Wooden Noah's Ark toy, circa 1920. Part of the Children's Literature Research Collection.
The Ark is completely hollow to house a full contingent of animals. Alas, all the little figures are now gone.
We also noticed the intriguing peace dove motif above the doors of the Ark which reads ‘War Relief Toy Work’.
It is believed this play-worn Ark was brought to Adelaide after the Second World War by a British migrant family living at the Finsbury (later Pennington) Migrant Hostel. The family donated the Ark to the nearby Pennington Primary School during the 1960s, for their library of play equipment.
Jenny, the lady who salvaged the Ark from the school in 2014, had worked there as a School Services Officer for almost 30 years from the late 1970s. She scrambled to salvage some toys during the demolition of some school buildings and grabbed the Ark as throughout her school career she had seen three generations of children play with it. She said,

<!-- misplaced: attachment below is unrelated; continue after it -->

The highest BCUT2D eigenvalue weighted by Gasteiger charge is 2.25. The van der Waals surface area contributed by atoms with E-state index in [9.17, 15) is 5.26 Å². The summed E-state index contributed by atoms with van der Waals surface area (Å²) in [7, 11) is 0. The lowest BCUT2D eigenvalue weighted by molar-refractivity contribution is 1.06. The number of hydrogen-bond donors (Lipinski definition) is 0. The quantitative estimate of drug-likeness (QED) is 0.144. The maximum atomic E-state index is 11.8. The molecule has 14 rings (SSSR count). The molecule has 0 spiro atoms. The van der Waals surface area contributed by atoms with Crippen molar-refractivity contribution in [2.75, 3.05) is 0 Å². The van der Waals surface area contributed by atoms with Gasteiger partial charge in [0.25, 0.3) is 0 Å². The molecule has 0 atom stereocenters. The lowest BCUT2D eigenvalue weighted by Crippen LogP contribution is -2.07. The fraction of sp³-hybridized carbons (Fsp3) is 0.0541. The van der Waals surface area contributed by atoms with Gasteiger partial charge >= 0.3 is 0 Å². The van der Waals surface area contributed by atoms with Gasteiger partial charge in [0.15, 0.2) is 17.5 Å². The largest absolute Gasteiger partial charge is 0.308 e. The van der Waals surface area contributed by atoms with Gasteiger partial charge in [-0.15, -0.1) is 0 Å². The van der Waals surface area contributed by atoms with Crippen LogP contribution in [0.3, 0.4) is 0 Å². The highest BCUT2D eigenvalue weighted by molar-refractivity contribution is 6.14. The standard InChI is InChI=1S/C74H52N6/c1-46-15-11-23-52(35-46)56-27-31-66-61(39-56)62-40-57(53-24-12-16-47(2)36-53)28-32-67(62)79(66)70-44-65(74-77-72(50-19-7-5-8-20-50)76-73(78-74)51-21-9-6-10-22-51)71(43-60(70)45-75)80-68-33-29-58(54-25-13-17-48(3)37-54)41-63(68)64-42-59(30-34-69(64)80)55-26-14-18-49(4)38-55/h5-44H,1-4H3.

During the very early days of my time I recall seeing children playing with a scattering of little wooden animal figures on the carpeted library floor. The activity taught them to identify each animal, discuss their sounds and find their partners before returning them to the Ark via its hinged roof.
Over the years Jenny saw migrant children from the UK, Holland, Spain, Italy, Vietnam, Indo China, Cambodia, Afghanistan, and Sudan all play with the Ark. Many resided at the Pennington Hostel after arriving in Australia.
Of course, we know now that the wooden animal figures were not always returned to the Ark after play. Being so portable they may have been used for other play or taken outside to the sandpit. Perhaps we need an archaeological dig at the old school site!
After many years of storing the Ark in her shed, Jenny decided to offer it to the State Library’s Children’s Literature Research Collection. We were keen to ‘adopt’ and care for the Ark as it charmed us with its interesting story and lovely form.
Did you happen to play with this Noah’s Ark toy at Pennington Primary School? Are you perhaps a person of interest in our search for the missing animals?
If you can help uncover more pieces of this fascinating story we’d love to hear from you by either phone (08) 8207 7250 or email email@example.com.
Written by Denise Chapman - Curator, Access and Engagement